The line of games that started with Super Mario Bros and extends to this week's New Super Mario Bros. 2 have an unusual, innate appeal, according to the president of Nintendo, Satoru Iwata.
"Sidescrolling Mario has a special existence in that it really is part of the fundamental DNA of gamers," a cheerful Iwata said through a translator during an interview with Kotaku at Nintendo's offices in Redwood City earlier this week that also covered the company's policies on paid downloadable content and the challenge of making two big new Mario sidescrollers at once.
"What we have in the sidescrolling games is a goal," Iwata continued, elaborating on Mario games' appeal, "and to reach that goal you're jumping and flying and collecting items and attacking and defeating enemies—and you have this sort of almost in a managerial sense a checklist of the things you have to do to get from here to here. I think that structure is something that really goes beyond cultural and language boundaries, which means we are really presenting Mario games to consumers as a 'Nintendo-representative' game that you can only play on a Nintendo platform."
These are crucial times for Nintendo, a time when Iwata and the rest of Nintendo very much want to remind people what a Nintendo-type game is. Nintendo's once-red-hot Wii is now ice cold and some investors and reporters actually ask Iwata and his team (again) if maybe the company should just make games for other companies. Nintendo's newest machine, the 3DS, had to get a major 33% price cut just months after it was released before rebounding last Christmas. Nintendo is releasing a bigger, improved version of the 3DS in America this Sunday alongside New Super Mario Bros. 2. And later this year it will release a new console, its first in six years, the Wii U. Yes, this is when Nintendo would like to remind you of what their game—and they might argue, only their games—feel like.
But as Nintendo releases a new Mario they run a risk they used to not run with Mario: the risk of over-doing it, of turning Mario from a prestige series of games into something that feels a bit cheaper, a bit more of a byproduct company mandate than a result of creative inspiration. There are two Mario sidescrollers coming out this fall, after all, and at least one of them, the 3DS' New Super Mario Bros. 2 will have paid downloadable content extensions.
"We only create a New Super Mario Bros. title one per platform," Iwata said, while acknowledging that is unusual and a "challenge" for the company to be making two for the same calendar year, one for 3DS and one for Wii U. "I think we'll probably go ahead and continue at that pace. That being said, that's probably [Mario creator Shigeru] Miyamoto's choice, so I can't give you a 100% guarantee that that's the pace we'll continue at."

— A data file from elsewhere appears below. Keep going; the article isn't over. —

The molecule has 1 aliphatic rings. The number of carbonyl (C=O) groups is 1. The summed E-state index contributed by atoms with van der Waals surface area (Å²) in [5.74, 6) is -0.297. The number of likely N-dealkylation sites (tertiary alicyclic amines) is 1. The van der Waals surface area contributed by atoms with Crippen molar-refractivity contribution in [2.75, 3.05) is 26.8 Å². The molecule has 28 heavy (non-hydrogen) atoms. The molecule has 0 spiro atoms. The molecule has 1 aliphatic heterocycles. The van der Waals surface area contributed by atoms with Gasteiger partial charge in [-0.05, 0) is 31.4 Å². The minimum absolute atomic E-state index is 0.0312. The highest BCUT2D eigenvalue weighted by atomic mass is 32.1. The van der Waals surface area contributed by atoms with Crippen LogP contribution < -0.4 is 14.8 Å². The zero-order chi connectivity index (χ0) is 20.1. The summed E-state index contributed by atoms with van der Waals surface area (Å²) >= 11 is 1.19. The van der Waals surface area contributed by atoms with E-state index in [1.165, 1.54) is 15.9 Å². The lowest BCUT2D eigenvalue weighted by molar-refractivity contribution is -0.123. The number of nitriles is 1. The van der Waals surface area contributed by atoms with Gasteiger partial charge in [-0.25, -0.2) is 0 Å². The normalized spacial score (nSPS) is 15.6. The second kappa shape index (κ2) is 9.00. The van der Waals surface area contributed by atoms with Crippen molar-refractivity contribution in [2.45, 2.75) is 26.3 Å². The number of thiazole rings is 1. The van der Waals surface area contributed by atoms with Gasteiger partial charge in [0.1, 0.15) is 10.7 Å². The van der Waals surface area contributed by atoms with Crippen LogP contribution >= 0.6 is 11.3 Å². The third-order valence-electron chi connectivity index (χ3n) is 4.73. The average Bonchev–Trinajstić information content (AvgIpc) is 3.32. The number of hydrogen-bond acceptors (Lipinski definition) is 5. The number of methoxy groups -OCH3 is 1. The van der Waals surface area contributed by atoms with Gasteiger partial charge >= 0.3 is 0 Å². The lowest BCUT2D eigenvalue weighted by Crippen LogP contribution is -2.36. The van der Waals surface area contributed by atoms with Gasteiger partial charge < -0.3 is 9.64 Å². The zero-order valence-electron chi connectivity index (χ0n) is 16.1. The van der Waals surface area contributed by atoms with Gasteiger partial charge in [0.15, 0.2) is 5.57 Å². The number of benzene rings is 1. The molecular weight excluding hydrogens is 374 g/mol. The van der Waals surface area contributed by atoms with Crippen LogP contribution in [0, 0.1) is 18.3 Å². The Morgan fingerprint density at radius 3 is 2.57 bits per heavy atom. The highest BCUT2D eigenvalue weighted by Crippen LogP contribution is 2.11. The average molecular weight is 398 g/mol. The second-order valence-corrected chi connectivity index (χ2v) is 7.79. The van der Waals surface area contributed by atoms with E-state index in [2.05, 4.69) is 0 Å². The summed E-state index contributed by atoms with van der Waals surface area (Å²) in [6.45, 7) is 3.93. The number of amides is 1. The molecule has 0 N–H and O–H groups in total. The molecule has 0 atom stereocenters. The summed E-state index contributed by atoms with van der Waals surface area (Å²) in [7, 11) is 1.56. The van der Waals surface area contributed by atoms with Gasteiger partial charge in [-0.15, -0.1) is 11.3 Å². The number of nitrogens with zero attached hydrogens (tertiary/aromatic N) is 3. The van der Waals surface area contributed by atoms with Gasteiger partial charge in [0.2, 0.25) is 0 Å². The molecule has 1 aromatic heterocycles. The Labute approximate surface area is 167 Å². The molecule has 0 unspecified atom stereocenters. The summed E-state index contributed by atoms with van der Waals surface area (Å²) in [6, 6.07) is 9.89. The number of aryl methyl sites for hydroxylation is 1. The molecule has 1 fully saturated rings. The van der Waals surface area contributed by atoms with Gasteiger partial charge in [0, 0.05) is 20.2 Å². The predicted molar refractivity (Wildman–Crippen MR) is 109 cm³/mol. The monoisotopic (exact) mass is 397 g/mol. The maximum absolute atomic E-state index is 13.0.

After a three year gap between the first Super Mario Bros., which was released in 1985, and its unusual, re-branded-for-America sequel, Nintendo released Mario sidescrollers about once per year. They did this with Mario side-scrollers on the Nintendo Entertainment System, the Super Nintendo and the Game Boy, through 1995, before crafting a 3D Mario game in 1996 and then taking six years before the next one of those. The company didn't make a new side-scrolling Mario again until 2006 with the DS' New Super Mario Bros. and waited three years, after more 3D Marios to craft a side-scrolling sequel, New Super Mario Bros. Wii in 2009. Now, three years later, gamers are suddenly getting two in the span of a few months for 3DS and Wii U.
"They do share a name and there are some components that are similar," Iwata said. "That being said, these are two very unique and separate titles…We have a Mario you can play in the palm of your hand and a Mario you can play seated in front of your TV. I believe the two titles are unique enough that I wouldn't say that I'm super-worried that people are going to be confused."
No Last Name
As Iwata discussed the appeal of his star character, he asked a question of his own: "Before Mario became Mario, when he was a nameless character, do you know what Mr. Miyamoto called him?"
"That's one," he replied, smiling. "Another is Ossan, which is basically a generic name. It could be anything from an older brother to an older guy in the neighborhood. 'That guy,' sort of thing.
"And the other one was Mr. Video Game," Iwata continued. "And this is important. Mr. Miyamoto sometimes referred to him as Mr. Video, but I think really it's important that we call him Mr. Video Game. And Mario, of course—other than the sidescrolling Mario that we're talking about now—has appeared in lots of different games and has had lots of different roles. But I think what Mario has come to symbolize for a lot of people is sort of this quality guarantee. They think, 'It's got Mario. We know that it's a good experience.'"
This explains, Iwata suggests, Mario's relevance in the sports games he's been in and therefore why it seems that any time a gamer turns around there's another game with Mario in it. It explains why he's also the star of racing games and role-playing games, maybe why he's the ref in Punch-Out and the medical master of ceremonies in the puzzle game Dr. Mario. "We want him to become 'Mr. Video Game', the guy. That was the basis. I believe he fulfilled that dream."